Desert Blues masters Tinariwen are perhaps the most Rock n’ Roll band there is; they are true rebels. Having actively experienced reality-affirming political situations in their home country of Mali, and recently being chased and arrested (guitar in hand) by the militant Islamist group Ansar Dine for their supposed ‘devil music’. The world (and World Music) needs bands like Tinariwen to defamiliarise things every once in a while – Emmaar is their latest attempt to do so.
The album opens with a gruff voice mumbling about the desert, wind, water and fire. Tinariwen (‘desert’ in Tamasheq) are at one with the landscape of their African home, despite the songs being recorded in Joshua Tree. Dense layers of leathery electric guitars give the sound a visceral physicality, their stormy fingerpickings adding fluidity and improvisation, as in all great jazz fusion records. Rich bass and fierce African percussion provide an incessant pulse and, since there is no drum kit, and therefore no climactic cymbal crashes, it seems there is no escape from the North African groove. This handclapped rhythm warmly swathes you, then coils and constricts like a snake. It is utterly infectious, and will make you dance in perviously unheard of ways. Before you know it, the album has flown by in a blur of desert sand and flailing limbs.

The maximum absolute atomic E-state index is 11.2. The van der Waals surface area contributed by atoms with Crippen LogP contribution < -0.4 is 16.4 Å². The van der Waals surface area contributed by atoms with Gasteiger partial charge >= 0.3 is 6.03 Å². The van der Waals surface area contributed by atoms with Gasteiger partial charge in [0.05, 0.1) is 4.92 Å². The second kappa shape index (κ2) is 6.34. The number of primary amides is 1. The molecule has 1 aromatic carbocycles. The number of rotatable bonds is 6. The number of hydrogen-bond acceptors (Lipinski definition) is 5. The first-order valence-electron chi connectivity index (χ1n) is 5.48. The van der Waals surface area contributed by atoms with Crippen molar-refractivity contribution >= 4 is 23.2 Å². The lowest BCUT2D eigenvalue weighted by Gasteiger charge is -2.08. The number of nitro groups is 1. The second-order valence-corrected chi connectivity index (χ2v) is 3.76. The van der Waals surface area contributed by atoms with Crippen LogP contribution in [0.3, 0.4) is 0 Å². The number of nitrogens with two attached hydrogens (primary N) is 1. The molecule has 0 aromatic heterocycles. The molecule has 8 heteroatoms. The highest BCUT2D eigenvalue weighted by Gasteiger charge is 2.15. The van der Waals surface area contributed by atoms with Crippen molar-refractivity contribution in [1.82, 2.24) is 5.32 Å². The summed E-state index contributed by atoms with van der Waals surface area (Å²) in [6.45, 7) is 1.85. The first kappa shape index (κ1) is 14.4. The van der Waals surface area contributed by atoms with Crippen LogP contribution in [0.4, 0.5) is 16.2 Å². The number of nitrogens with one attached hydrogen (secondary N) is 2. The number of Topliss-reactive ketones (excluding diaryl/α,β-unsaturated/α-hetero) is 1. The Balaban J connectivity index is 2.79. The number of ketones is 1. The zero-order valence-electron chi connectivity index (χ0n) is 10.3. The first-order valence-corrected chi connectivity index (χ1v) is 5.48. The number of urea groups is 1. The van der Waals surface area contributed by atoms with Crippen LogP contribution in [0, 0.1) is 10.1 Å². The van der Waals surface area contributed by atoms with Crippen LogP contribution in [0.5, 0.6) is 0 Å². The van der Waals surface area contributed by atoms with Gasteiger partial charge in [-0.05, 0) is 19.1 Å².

Unfortunately, description of the Emmaar’s sounds is about as far as the listener can go because it is sung entirely in their native tongue. As a result, once you have listened to one Tinariwen album, you have kind of heard them all. But this is an undeniably brilliant record. Somehow the lyrics aren’t necessary. Political reception to their music says it all. And Tinariwen’s mournful yet muscular gang vocals are inherently more moving than any sequence of words could be.